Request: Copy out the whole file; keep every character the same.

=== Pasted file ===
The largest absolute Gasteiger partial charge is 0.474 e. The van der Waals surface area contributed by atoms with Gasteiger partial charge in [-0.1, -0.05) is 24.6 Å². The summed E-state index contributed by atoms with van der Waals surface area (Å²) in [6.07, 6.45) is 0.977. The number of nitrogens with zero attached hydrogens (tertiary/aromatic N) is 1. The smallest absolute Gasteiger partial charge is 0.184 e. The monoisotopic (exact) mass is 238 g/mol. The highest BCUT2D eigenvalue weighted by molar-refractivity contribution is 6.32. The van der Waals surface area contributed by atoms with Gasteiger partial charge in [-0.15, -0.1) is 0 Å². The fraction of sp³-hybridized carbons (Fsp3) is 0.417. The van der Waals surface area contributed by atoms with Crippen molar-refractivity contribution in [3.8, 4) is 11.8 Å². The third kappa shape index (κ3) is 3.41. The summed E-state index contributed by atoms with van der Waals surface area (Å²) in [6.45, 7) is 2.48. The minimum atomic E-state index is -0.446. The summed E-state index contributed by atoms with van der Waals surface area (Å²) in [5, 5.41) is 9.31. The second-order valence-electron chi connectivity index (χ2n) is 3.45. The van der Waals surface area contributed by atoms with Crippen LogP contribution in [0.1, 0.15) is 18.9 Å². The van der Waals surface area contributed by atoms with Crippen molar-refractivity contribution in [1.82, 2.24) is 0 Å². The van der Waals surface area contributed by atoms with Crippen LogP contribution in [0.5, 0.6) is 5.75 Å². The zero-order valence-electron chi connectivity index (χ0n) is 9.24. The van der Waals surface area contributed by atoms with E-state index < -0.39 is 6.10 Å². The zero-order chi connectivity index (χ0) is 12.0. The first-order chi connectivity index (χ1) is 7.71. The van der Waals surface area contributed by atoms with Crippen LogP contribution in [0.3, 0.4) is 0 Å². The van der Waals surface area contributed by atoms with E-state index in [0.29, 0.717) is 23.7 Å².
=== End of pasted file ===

The largest absolute Gasteiger partial charge is 0.474 e. The van der Waals surface area contributed by atoms with Gasteiger partial charge in [-0.1, -0.05) is 24.6 Å². The summed E-state index contributed by atoms with van der Waals surface area (Å²) in [6.07, 6.45) is 0.977. The number of nitrogens with zero attached hydrogens (tertiary/aromatic N) is 1. The smallest absolute Gasteiger partial charge is 0.184 e. The monoisotopic (exact) mass is 238 g/mol. The highest BCUT2D eigenvalue weighted by molar-refractivity contribution is 6.32. The van der Waals surface area contributed by atoms with Gasteiger partial charge in [-0.15, -0.1) is 0 Å². The fraction of sp³-hybridized carbons (Fsp3) is 0.417. The van der Waals surface area contributed by atoms with Crippen molar-refractivity contribution in [3.8, 4) is 11.8 Å². The third kappa shape index (κ3) is 3.41. The summed E-state index contributed by atoms with van der Waals surface area (Å²) in [6.45, 7) is 2.48. The minimum atomic E-state index is -0.446. The summed E-state index contributed by atoms with van der Waals surface area (Å²) in [5, 5.41) is 9.31. The second-order valence-electron chi connectivity index (χ2n) is 3.45. The van der Waals surface area contributed by atoms with Crippen LogP contribution in [0.1, 0.15) is 18.9 Å². The van der Waals surface area contributed by atoms with Crippen molar-refractivity contribution in [1.82, 2.24) is 0 Å². The van der Waals surface area contributed by atoms with Crippen LogP contribution in [0.5, 0.6) is 5.75 Å². The zero-order valence-electron chi connectivity index (χ0n) is 9.24. The van der Waals surface area contributed by atoms with E-state index < -0.39 is 6.10 Å². The zero-order chi connectivity index (χ0) is 12.0. The first-order chi connectivity index (χ1) is 7.71. The van der Waals surface area contributed by atoms with Crippen LogP contribution in [0.3, 0.4) is 0 Å². The van der Waals surface area contributed by atoms with E-state index in [0.29, 0.717) is 23.7 Å².